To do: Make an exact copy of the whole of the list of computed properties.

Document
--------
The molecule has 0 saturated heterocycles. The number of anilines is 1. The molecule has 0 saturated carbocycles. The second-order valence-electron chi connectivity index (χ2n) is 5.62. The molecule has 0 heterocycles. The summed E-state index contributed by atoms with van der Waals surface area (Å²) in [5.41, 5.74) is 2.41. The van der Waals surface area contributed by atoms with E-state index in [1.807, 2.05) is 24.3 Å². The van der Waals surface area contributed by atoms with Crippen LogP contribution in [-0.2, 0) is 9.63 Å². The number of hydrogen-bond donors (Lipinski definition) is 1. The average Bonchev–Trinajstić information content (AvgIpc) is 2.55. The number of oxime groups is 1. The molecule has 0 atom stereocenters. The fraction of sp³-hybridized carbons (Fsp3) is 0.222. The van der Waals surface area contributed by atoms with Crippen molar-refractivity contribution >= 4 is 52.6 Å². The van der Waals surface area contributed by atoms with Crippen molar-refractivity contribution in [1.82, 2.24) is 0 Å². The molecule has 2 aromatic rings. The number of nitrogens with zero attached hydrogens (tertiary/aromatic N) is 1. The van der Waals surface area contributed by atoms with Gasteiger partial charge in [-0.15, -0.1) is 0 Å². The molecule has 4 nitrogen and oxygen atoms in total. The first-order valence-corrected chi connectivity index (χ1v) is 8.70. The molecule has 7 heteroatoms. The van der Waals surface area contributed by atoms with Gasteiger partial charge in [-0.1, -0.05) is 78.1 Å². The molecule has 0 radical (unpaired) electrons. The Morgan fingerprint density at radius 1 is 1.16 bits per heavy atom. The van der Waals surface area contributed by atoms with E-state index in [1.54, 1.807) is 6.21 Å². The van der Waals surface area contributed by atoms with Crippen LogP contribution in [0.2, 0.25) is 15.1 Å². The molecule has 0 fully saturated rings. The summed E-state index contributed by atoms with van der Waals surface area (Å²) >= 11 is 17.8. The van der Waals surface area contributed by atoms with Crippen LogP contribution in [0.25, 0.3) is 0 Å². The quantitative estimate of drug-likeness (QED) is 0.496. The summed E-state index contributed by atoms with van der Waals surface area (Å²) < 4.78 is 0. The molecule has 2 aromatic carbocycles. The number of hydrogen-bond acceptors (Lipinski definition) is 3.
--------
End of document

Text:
The molecule has 0 saturated heterocycles. The number of anilines is 1. The molecule has 0 saturated carbocycles. The second-order valence-electron chi connectivity index (χ2n) is 5.62. The molecule has 0 heterocycles. The summed E-state index contributed by atoms with van der Waals surface area (Å²) in [5.41, 5.74) is 2.41. The van der Waals surface area contributed by atoms with E-state index in [1.807, 2.05) is 24.3 Å². The van der Waals surface area contributed by atoms with Crippen LogP contribution in [-0.2, 0) is 9.63 Å². The number of hydrogen-bond donors (Lipinski definition) is 1. The average Bonchev–Trinajstić information content (AvgIpc) is 2.55. The number of oxime groups is 1. The molecule has 0 atom stereocenters. The fraction of sp³-hybridized carbons (Fsp3) is 0.222. The van der Waals surface area contributed by atoms with Crippen molar-refractivity contribution >= 4 is 52.6 Å². The van der Waals surface area contributed by atoms with Crippen molar-refractivity contribution in [1.82, 2.24) is 0 Å². The molecule has 2 aromatic rings. The number of nitrogens with zero attached hydrogens (tertiary/aromatic N) is 1. The van der Waals surface area contributed by atoms with Gasteiger partial charge in [-0.15, -0.1) is 0 Å². The molecule has 4 nitrogen and oxygen atoms in total. The first-order valence-corrected chi connectivity index (χ1v) is 8.70. The molecule has 7 heteroatoms. The van der Waals surface area contributed by atoms with Gasteiger partial charge in [-0.1, -0.05) is 78.1 Å². The molecule has 0 radical (unpaired) electrons. The Morgan fingerprint density at radius 1 is 1.16 bits per heavy atom. The van der Waals surface area contributed by atoms with E-state index in [1.54, 1.807) is 6.21 Å². The van der Waals surface area contributed by atoms with Crippen LogP contribution in [0.2, 0.25) is 15.1 Å². The molecule has 0 fully saturated rings. The summed E-state index contributed by atoms with van der Waals surface area (Å²) >= 11 is 17.8. The van der Waals surface area contributed by atoms with Crippen LogP contribution in [0.25, 0.3) is 0 Å². The quantitative estimate of drug-likeness (QED) is 0.496. The summed E-state index contributed by atoms with van der Waals surface area (Å²) < 4.78 is 0. The molecule has 2 aromatic carbocycles. The number of hydrogen-bond acceptors (Lipinski definition) is 3.